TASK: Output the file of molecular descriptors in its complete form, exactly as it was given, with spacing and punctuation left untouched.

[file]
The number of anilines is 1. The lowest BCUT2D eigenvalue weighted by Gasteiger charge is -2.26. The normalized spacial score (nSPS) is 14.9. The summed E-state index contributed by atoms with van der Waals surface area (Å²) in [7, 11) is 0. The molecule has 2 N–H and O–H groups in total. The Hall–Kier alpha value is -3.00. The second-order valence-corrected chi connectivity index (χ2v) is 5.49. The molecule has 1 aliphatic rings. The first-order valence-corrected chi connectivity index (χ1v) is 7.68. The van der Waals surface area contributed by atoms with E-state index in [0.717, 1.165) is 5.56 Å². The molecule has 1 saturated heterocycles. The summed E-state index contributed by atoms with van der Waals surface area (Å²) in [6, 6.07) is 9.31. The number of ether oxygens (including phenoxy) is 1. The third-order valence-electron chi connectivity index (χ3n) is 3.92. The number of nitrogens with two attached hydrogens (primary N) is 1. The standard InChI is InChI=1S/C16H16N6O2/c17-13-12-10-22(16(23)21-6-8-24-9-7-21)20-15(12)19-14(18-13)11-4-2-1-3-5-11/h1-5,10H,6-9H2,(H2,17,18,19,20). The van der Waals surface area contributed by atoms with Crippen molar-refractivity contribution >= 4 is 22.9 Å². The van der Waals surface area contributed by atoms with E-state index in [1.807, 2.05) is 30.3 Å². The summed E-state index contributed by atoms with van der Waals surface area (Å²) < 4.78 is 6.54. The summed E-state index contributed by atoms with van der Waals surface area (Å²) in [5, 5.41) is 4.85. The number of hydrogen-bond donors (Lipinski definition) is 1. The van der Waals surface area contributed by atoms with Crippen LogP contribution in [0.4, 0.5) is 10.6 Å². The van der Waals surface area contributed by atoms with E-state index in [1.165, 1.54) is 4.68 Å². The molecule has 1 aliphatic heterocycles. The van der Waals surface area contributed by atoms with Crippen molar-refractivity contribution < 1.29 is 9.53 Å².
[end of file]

The number of anilines is 1. The lowest BCUT2D eigenvalue weighted by Gasteiger charge is -2.26. The normalized spacial score (nSPS) is 14.9. The summed E-state index contributed by atoms with van der Waals surface area (Å²) in [7, 11) is 0. The molecule has 2 N–H and O–H groups in total. The Hall–Kier alpha value is -3.00. The second-order valence-corrected chi connectivity index (χ2v) is 5.49. The molecule has 1 aliphatic rings. The first-order valence-corrected chi connectivity index (χ1v) is 7.68. The van der Waals surface area contributed by atoms with E-state index in [0.717, 1.165) is 5.56 Å². The molecule has 1 saturated heterocycles. The summed E-state index contributed by atoms with van der Waals surface area (Å²) in [6, 6.07) is 9.31. The number of ether oxygens (including phenoxy) is 1. The third-order valence-electron chi connectivity index (χ3n) is 3.92. The number of nitrogens with two attached hydrogens (primary N) is 1. The standard InChI is InChI=1S/C16H16N6O2/c17-13-12-10-22(16(23)21-6-8-24-9-7-21)20-15(12)19-14(18-13)11-4-2-1-3-5-11/h1-5,10H,6-9H2,(H2,17,18,19,20). The van der Waals surface area contributed by atoms with Crippen molar-refractivity contribution >= 4 is 22.9 Å². The van der Waals surface area contributed by atoms with E-state index in [1.807, 2.05) is 30.3 Å². The summed E-state index contributed by atoms with van der Waals surface area (Å²) < 4.78 is 6.54. The summed E-state index contributed by atoms with van der Waals surface area (Å²) in [5, 5.41) is 4.85. The number of hydrogen-bond donors (Lipinski definition) is 1. The van der Waals surface area contributed by atoms with Crippen LogP contribution in [0.4, 0.5) is 10.6 Å². The van der Waals surface area contributed by atoms with E-state index in [1.165, 1.54) is 4.68 Å². The molecule has 1 aliphatic heterocycles. The van der Waals surface area contributed by atoms with Crippen molar-refractivity contribution < 1.29 is 9.53 Å².